While proximate events can provide an uptick in voter turnout, such as the Dirty Politics election of 2014, and the much smaller Jacinda effect this year, the voter base can only be rebuilt from the bottom up, in the schools. Despite the body of evidence of the efficacy of Kids Voting, Electoral Commission New Zealand devotes only half a page of its 103-page report on the 2014 election to it, and a tepid one-sentence recommendation:
The Commission will be looking to expand Kids Voting and continue to provide and develop curriculum linked resources.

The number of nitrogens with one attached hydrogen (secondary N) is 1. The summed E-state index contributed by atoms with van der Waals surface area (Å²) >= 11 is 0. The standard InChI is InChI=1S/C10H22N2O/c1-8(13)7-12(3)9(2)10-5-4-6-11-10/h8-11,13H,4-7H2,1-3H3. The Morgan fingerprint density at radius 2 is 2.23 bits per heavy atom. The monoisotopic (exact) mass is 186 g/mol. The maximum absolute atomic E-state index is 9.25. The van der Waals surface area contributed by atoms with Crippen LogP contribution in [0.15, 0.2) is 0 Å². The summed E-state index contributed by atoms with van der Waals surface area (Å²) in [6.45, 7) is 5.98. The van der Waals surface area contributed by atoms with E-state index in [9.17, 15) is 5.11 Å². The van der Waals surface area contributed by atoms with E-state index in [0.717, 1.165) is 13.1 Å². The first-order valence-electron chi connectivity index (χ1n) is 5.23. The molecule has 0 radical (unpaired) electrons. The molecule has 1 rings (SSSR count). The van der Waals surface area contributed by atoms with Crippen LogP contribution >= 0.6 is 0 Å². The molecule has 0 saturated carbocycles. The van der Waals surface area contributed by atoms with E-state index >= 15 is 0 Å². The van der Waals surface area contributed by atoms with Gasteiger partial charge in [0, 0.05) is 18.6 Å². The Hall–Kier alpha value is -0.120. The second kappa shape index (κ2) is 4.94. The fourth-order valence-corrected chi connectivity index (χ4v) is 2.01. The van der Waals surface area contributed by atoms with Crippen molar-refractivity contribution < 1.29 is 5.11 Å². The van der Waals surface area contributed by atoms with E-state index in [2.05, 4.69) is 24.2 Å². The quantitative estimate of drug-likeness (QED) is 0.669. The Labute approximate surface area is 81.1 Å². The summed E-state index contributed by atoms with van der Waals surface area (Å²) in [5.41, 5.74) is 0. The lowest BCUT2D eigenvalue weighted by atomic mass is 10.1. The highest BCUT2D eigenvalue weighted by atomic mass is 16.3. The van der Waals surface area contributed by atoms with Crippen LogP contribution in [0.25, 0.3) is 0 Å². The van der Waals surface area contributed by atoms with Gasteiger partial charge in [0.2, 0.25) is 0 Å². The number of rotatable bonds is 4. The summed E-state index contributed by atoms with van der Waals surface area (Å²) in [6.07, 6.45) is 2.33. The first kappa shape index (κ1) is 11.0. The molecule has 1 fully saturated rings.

Kids Voting was introduced to Aotearoa from the United States, but was in turn adapted from Costa Rica, which, while it has slumped since, from 1962 to 1994 only once slipped below 80%, and still does about five percentage points better than fellow flawed democracy the United States. Further, and similarly to tree-planting, the participation of children in voting is a two-for, causing parents to vote who would otherwise failed to. Meanwhile, obvious administrative changes elude the commission, such as automatic voter enrolment—just one of the ways Germany, with its more than 17 times larger population, which should work against it, has a 9.48-percentage-point-better voter turnout rate. The commission’s report, in typical New Zealand number-eight fashion, fails to reference how other countries address voter-turnout decline—the only mentions of Germany are the number of votes cast from there977, and, or including (it is unclear), 335 from the New Zealand Embassy. The commission, nevertheless, aspires to be world-leading: